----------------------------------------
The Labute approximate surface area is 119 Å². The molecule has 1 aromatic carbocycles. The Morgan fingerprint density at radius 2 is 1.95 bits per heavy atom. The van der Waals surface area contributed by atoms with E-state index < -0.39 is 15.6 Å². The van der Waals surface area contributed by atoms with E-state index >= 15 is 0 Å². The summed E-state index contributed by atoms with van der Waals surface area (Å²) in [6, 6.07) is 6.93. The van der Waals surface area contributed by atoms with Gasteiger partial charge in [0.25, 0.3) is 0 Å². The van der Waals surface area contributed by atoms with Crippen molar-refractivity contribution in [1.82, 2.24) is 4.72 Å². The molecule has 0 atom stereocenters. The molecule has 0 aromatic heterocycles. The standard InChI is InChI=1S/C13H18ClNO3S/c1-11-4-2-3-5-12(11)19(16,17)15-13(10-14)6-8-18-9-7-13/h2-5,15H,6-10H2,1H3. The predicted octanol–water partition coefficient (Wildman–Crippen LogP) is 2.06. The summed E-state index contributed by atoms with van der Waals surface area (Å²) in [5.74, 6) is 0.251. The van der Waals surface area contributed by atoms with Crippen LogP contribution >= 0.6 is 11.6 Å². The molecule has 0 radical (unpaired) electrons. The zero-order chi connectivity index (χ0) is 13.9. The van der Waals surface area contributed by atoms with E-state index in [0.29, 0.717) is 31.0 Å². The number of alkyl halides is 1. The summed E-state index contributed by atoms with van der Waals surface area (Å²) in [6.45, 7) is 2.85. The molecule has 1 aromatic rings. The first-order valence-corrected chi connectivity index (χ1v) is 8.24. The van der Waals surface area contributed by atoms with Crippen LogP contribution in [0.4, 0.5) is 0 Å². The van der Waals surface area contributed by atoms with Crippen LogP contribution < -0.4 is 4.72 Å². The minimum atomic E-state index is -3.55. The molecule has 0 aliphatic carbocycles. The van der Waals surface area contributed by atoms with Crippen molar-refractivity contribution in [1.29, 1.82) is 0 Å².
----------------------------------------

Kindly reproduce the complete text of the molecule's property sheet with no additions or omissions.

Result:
The Labute approximate surface area is 119 Å². The molecule has 1 aromatic carbocycles. The Morgan fingerprint density at radius 2 is 1.95 bits per heavy atom. The van der Waals surface area contributed by atoms with E-state index < -0.39 is 15.6 Å². The van der Waals surface area contributed by atoms with E-state index >= 15 is 0 Å². The summed E-state index contributed by atoms with van der Waals surface area (Å²) in [6, 6.07) is 6.93. The van der Waals surface area contributed by atoms with Gasteiger partial charge in [0.25, 0.3) is 0 Å². The van der Waals surface area contributed by atoms with Crippen molar-refractivity contribution in [1.82, 2.24) is 4.72 Å². The molecule has 0 atom stereocenters. The molecule has 0 aromatic heterocycles. The standard InChI is InChI=1S/C13H18ClNO3S/c1-11-4-2-3-5-12(11)19(16,17)15-13(10-14)6-8-18-9-7-13/h2-5,15H,6-10H2,1H3. The predicted octanol–water partition coefficient (Wildman–Crippen LogP) is 2.06. The summed E-state index contributed by atoms with van der Waals surface area (Å²) in [5.74, 6) is 0.251. The van der Waals surface area contributed by atoms with Crippen LogP contribution >= 0.6 is 11.6 Å². The molecule has 0 radical (unpaired) electrons. The zero-order chi connectivity index (χ0) is 13.9. The van der Waals surface area contributed by atoms with E-state index in [0.29, 0.717) is 31.0 Å². The number of alkyl halides is 1. The summed E-state index contributed by atoms with van der Waals surface area (Å²) in [6.45, 7) is 2.85. The molecule has 1 aromatic rings. The first-order valence-corrected chi connectivity index (χ1v) is 8.24. The van der Waals surface area contributed by atoms with Crippen LogP contribution in [0.4, 0.5) is 0 Å². The van der Waals surface area contributed by atoms with Crippen LogP contribution < -0.4 is 4.72 Å². The minimum atomic E-state index is -3.55. The molecule has 0 aliphatic carbocycles. The van der Waals surface area contributed by atoms with Crippen molar-refractivity contribution in [1.29, 1.82) is 0 Å².